Wednesday, August 27, 2014

Encounters with Hawai'i: Art in an Age of Exploration, 1778–1820

On view now at the Honolulu Museum of Art, Encounters with Hawai'i: Art in an Age of Exploration, 1778–1820 brings together artwork associated with the European navigational voyages of the late 18th and early 19th centuries. These lengthy expeditions explored and charted the lands that dotted the Pacific, and they carried with them painters, draftsmen, scientists, and cartographers, who documented the flora, fauna, terrain, and inhabitants of the distant lands they encountered. The drawings, paintings, and prints they generated comprise the earliest visual record of Hawai‘i.
The installation begins with the British painter and draftsman John Webber, who traveled with Captain James Cook’s third and final voyage, from 1776 to 1780. This expedition brought Cook and his crew to Hawai‘i, and Webber, as its official artist, pictured their experiences and discoveries in an elaborate series of drawings and watercolors, which were published to illustrate the official narrative of Cook’s travels.
Subsequent trips brought additional artists—most notably the Russian Louis Choris and the Frenchman Jacques Arago—who depicted Hawaiian religion and customs before and shortly after the fall of the kapu system. Taken together, these works reflect an era of great curiosity about the world and its inhabitants, and in their time popularized Hawai‘i for audiences well beyond its shores.

Louis Choris, A Temple in the Sandwich Islands, ca 1819

John Webber, Kealakekua Bay and the Village "Kowrooa", 1779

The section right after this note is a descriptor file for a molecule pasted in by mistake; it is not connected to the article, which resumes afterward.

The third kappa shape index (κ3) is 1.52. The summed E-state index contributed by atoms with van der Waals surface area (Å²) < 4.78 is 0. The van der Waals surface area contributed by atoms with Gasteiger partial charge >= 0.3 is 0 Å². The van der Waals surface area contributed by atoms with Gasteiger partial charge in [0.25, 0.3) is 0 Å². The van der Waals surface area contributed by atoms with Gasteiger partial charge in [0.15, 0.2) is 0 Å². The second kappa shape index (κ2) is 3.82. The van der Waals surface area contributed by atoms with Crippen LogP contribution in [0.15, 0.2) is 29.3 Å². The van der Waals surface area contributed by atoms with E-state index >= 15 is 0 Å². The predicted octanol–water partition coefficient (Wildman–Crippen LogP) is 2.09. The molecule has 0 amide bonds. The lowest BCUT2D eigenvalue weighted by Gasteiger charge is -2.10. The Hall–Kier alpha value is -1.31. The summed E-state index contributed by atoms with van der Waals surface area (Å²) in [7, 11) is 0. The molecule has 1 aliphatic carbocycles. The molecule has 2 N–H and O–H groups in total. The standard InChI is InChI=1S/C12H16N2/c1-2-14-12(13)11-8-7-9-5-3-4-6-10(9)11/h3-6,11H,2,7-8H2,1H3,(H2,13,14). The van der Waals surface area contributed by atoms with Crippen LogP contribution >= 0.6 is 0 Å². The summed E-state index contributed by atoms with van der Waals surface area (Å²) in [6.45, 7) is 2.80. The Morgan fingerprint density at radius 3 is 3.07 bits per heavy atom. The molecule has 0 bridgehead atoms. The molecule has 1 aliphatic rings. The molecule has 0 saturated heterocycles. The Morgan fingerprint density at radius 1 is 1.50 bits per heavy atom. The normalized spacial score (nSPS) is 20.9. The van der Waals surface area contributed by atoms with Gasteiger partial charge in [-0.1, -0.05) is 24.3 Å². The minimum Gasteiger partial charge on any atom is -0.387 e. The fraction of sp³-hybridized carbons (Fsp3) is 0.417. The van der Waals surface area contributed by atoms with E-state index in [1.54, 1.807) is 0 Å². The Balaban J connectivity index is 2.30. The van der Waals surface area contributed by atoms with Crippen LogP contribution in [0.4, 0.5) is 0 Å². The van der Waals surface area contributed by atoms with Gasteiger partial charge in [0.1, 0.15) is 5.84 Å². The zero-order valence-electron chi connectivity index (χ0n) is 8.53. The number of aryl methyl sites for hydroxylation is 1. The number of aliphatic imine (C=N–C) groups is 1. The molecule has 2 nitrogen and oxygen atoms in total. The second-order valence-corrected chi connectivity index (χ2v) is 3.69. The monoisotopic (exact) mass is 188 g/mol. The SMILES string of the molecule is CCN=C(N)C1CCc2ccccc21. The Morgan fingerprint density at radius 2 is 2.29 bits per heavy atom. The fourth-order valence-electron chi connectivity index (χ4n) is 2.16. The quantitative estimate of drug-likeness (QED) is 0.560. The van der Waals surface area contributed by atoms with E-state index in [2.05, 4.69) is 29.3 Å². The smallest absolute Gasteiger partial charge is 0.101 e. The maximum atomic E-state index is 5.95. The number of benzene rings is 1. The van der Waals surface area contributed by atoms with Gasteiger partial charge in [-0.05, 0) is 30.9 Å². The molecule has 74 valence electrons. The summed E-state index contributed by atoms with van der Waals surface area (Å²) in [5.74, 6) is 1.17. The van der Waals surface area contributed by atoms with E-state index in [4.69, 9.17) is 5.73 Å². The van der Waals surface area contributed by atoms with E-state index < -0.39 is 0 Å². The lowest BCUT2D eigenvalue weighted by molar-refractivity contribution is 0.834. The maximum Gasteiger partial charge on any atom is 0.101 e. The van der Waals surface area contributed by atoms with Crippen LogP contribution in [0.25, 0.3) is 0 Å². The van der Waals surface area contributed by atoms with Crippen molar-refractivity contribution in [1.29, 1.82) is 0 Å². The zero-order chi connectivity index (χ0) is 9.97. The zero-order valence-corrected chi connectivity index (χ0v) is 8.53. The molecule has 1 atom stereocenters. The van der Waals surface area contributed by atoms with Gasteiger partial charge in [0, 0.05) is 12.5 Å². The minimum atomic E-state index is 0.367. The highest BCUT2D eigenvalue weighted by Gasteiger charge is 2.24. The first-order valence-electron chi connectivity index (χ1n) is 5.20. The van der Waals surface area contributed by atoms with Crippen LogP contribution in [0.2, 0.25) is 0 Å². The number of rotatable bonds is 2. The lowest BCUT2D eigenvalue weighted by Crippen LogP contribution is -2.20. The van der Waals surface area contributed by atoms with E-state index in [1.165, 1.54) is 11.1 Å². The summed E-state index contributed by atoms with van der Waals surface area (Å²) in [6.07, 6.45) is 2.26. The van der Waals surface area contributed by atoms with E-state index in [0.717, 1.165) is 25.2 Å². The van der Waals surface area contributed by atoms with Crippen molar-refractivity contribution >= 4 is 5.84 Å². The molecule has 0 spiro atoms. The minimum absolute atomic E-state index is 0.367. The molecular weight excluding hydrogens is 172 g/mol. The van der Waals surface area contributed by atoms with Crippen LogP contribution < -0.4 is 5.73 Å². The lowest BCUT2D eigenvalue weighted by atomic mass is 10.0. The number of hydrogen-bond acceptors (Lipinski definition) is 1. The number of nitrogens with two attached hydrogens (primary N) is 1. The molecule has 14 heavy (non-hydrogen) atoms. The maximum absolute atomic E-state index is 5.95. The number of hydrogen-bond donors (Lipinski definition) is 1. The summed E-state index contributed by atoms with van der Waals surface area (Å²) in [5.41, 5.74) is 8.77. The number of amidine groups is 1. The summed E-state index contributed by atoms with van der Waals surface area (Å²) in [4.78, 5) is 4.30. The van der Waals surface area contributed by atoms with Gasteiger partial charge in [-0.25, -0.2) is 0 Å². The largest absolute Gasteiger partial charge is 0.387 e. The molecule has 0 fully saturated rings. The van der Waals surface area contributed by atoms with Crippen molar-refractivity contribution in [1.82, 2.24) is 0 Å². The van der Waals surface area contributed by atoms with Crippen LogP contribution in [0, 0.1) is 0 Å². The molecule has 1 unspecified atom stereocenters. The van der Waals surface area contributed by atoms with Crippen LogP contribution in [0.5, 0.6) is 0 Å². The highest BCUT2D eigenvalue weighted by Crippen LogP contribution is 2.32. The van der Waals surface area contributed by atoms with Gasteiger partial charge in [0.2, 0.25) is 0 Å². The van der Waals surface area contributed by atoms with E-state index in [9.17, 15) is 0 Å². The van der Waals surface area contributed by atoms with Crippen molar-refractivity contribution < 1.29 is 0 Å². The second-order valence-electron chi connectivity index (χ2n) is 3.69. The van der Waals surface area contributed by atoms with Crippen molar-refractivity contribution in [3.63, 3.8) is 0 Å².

Images and information courtesy of the Honolulu Museum of Art

Tuesday, August 26, 2014

Kotoko Equestrians: Guardians of the Soul

An exhibition of talismans from the prestigious collection of Pierluigi Peroni entitled Kotoko Equestrians, Guardians of the Soul in currently on view at the Museum of African Art in Belgrade. The show displays miniature bronze figurines, talismans bearing the horse and rider motif, featuring exceptional stylistic versatility and strong symbolic meaning in the culture of the Kotoko people of western Africa. Similar to amulets worn in cultures across the globe that are believed to bring good luck or blessings of the gods, Kotoko equestrian figurines are personal items most often worn as pendants on necklaces or bracelets, representing a source of spiritual strength for their owners.

View the exhibition's official website.

Images courtesy of the Museum of African Art, Belgrade

Monday, August 25, 2014

Tribal Art London 2014

The only London show specializing in tribal art is getting a makeover this year. It is being renamed Tribal Art London and will henceforth be held at Mall Galleries, where it will include twice as many participants as previous years. This should also double the chances that its attendees will be able to find the masks, figures, textiles, ornaments, and ethnographic photographs they are looking for. Books and publications will also be available, and Tribal Art Magazine will have a presence at the event as well.

More information can be found at the fair's official website.

Saturday, August 23, 2014

Raven's Many Gifts: Native Art of the Northwest Coast

The Peabody Essex Museum in Salem, Massachusetts presents a new installation drawn from the museum's Native American art collection - the oldest, most comprehensive ongoing collection of its kind in the Western hemisphere. Raven's Many Gifts: Native Art of the Northwest Coast celebrates the rich artistic legacy of Native artists along the Pacific Northwest Coast while exploring dynamic relationships among humans, animals, ancestors and supernatural beings. Featuring nearly 30 works from the 19th century to present day, the installation includes superlative examples of works on paper, wood carvings, textiles, films, music and jewelry. 

Dance mask  -  Bella Bella, Northwest Coast

Image courtesy of the Peabody Essex Museum